A word of warning to bond buyers
A new client recently came to me, having bought a bond fund almost a year ago at a local branch of a large bank. His goal was to invest in the bond fund for a short period of time and earn more than he was earning in the bank's money fund.
At the time, the fund was paying a little over 4 percent, but after almost a year in this fund the position lost almost 4 percent of value. The net result was that my client broke even. He would have been better off staying in the bank's money fund.
A lot of money that should be allocated to long-term investments to fund financial goals like retirement is now being placed in short-term investments due to the uncertainty and volatility of the markets. My client did not have a short-term need for the funds he invested, and given the opportunity, I would have advised him otherwise.
More money has been invested in bond funds over the past three years than was invested in bond funds during the previous eight years combined. Most of the investors in these funds don't understand the risk in their choices. With interest rates at historic low levels, there is little chance rates will go lower. When interest rates start to rise, the value of these bond investments may likely lose value and this loss in value is likely to be greater than the income generated.
Many individual investors panicked during the financial crisis that began in 2008 and liquidated their stock investments. Human nature may have prompted investors to sell stocks when the outlook for the economy was uncertain, and this tendency was amplified when the very survival of our banking system was in question.
However, once investors sold their stocks and mutual funds, they were faced with the question of what to do with the cash from these sales. Interest rates in bank accounts and money funds were and continue to be very low, so many investors moved that money into bond funds based on their higher yields and stronger long-term performance. But, their performance record is somewhat deceiving as much of the recent bond fund performance is the result of the capital appreciation achieved as interest rates dropped during the past decade rather than from the income generated by the bonds themselves.
Invested properly, bonds have historically been a safe place to invest. If an investor purchases a bond in anticipation of using it for a future expense when the bond matures — a child's college tuition, for instance — then the investment may work well. However, many investors buy bond funds that do not have fixed maturity dates, intending to tie up their money for a fixed period of time without understanding the consequence when and if interest rates rise. When rates rise, the bond fund may lose value and the funds he was counting on may not be available as planned.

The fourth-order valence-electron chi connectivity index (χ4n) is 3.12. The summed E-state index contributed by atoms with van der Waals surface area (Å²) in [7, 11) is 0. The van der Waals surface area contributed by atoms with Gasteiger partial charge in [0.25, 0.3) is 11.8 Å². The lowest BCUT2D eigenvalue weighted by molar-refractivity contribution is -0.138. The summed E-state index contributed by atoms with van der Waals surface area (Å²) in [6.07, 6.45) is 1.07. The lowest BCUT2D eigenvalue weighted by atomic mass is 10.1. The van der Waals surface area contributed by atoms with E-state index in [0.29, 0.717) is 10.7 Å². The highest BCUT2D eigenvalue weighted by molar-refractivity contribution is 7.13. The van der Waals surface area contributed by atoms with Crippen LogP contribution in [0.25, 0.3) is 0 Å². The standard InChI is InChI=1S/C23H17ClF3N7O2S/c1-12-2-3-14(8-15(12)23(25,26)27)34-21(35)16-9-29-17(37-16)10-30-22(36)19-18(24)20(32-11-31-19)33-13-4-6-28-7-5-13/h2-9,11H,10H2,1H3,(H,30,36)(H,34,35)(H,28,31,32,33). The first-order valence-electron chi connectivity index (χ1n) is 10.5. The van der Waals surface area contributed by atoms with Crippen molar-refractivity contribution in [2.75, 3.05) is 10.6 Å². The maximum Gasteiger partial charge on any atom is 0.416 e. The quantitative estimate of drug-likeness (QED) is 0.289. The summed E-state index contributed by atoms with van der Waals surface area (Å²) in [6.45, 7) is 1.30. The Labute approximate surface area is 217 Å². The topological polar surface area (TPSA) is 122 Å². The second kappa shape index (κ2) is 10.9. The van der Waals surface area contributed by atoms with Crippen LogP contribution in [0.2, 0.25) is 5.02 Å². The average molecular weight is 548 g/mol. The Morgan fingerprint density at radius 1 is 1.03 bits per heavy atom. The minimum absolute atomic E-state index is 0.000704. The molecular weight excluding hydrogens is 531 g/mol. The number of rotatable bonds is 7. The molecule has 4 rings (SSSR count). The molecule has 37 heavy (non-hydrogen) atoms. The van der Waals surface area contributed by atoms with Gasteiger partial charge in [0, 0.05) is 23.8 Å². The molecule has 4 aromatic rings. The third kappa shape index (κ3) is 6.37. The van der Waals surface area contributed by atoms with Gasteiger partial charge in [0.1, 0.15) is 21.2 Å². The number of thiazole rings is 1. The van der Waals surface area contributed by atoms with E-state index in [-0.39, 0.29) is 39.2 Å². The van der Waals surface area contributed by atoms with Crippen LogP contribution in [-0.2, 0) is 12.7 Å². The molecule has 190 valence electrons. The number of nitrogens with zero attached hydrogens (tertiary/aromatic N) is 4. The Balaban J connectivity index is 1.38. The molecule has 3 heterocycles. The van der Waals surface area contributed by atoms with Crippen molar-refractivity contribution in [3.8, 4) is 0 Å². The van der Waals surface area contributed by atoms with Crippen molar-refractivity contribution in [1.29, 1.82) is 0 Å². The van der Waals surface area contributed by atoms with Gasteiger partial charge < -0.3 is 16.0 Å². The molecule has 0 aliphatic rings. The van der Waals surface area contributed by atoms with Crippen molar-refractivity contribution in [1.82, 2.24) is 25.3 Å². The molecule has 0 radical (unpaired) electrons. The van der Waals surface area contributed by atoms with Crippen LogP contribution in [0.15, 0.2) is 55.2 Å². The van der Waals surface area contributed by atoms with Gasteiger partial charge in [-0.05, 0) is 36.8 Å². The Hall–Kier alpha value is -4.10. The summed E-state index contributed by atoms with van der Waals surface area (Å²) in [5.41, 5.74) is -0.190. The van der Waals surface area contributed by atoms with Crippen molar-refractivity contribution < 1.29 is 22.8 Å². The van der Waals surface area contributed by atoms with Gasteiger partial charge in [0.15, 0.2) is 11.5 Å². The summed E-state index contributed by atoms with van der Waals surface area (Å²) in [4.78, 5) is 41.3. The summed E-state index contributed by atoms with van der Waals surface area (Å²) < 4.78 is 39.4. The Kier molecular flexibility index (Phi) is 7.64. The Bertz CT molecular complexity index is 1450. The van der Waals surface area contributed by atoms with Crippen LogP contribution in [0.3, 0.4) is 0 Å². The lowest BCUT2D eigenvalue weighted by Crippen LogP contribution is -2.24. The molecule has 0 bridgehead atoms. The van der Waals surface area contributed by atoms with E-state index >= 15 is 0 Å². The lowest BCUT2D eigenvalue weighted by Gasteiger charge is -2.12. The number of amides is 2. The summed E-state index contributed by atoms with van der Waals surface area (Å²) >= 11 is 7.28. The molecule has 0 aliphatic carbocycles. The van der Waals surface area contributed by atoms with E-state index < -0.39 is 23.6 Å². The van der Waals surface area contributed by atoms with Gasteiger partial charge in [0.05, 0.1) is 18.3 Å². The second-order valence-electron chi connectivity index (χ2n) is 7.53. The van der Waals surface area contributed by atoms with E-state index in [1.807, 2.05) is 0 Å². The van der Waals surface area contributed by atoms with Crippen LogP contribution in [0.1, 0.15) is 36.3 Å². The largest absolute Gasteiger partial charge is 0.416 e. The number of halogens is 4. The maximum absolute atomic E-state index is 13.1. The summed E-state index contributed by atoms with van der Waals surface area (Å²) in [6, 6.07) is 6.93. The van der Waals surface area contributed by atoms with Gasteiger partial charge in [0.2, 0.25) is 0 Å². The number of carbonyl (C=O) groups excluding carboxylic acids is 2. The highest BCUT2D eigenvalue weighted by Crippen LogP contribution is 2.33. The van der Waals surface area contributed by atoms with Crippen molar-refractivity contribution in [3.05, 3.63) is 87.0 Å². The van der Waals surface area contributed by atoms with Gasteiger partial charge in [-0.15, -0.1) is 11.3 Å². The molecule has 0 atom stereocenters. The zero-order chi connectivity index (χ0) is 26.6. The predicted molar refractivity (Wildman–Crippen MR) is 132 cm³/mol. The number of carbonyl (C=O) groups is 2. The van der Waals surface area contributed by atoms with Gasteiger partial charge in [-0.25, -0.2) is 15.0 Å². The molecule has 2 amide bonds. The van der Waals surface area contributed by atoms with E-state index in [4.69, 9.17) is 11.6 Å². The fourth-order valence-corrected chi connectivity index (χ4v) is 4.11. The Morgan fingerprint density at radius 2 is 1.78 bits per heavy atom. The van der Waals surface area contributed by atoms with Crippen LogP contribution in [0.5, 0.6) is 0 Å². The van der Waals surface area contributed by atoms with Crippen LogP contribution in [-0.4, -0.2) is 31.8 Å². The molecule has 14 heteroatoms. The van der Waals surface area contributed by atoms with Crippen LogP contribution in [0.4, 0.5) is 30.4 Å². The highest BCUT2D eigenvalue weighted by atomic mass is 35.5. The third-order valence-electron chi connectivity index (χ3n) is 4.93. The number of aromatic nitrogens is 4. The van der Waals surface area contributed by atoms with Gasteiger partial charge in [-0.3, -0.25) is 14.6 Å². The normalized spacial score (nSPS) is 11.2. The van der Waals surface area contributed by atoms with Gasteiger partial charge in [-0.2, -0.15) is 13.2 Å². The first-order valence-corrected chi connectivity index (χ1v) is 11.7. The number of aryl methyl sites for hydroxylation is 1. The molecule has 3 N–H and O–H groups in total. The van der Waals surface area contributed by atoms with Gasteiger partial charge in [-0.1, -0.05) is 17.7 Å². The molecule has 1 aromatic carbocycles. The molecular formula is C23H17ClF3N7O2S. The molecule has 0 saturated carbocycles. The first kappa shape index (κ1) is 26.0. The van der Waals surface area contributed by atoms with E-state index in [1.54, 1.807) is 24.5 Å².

The Federal Reserve recently pledged to keep interest rate low through the middle of 2013. This pledge applies to short-term rates, and because of it all maturity rates moved lower. Long-term rates are influenced by market forces and are expected to move higher in time.
If the economy enters recession or continues to grow at a slow pace, interest rates will probably stay low and the risk in bonds may not be realized. Eventually the economy may start to improve and rates may start to rise.
With five-year treasury bonds paying only 1.20 percent and 10-year treasury bonds paying only 2.40 percent as of the end of October, it would not take a lot for rates to rise closer to their long-term averages. Factors that have the possibility of driving rates higher include inflation, an improving economy, or further downgrades in the credit rating of the United States.
Investors who are looking for current income and plan to invest for the long term may be better served by looking at dividend-paying companies. Many large companies pay dividends at yields that are higher than the 10-year Treasury bond and many of these companies have a long-term history of raising those dividends most years.
I helped my client who invested in a bond fund to reallocate the funds into a diversified portfolio of large company stocks with a focus on high-dividend payers. The portfolio is diversified into various industries with stocks from around the globe, and the average dividend yield on the portfolio is greater than 4.2 percent — a rate which certainly gives my client a measure of comfort in his decision to invest in these volatile markets.
If interest rates rise, a portfolio of dividend stocks is expected to hold up better than long-term bonds. Staying in cash is the safest strategy to avoid short-term volatility, but there is a limit to how long investors can remain in cash earning no returns when there are alternatives.
Daniel Cohen is vice president of investments and senior portfolio manager at the Manchester office of UBS.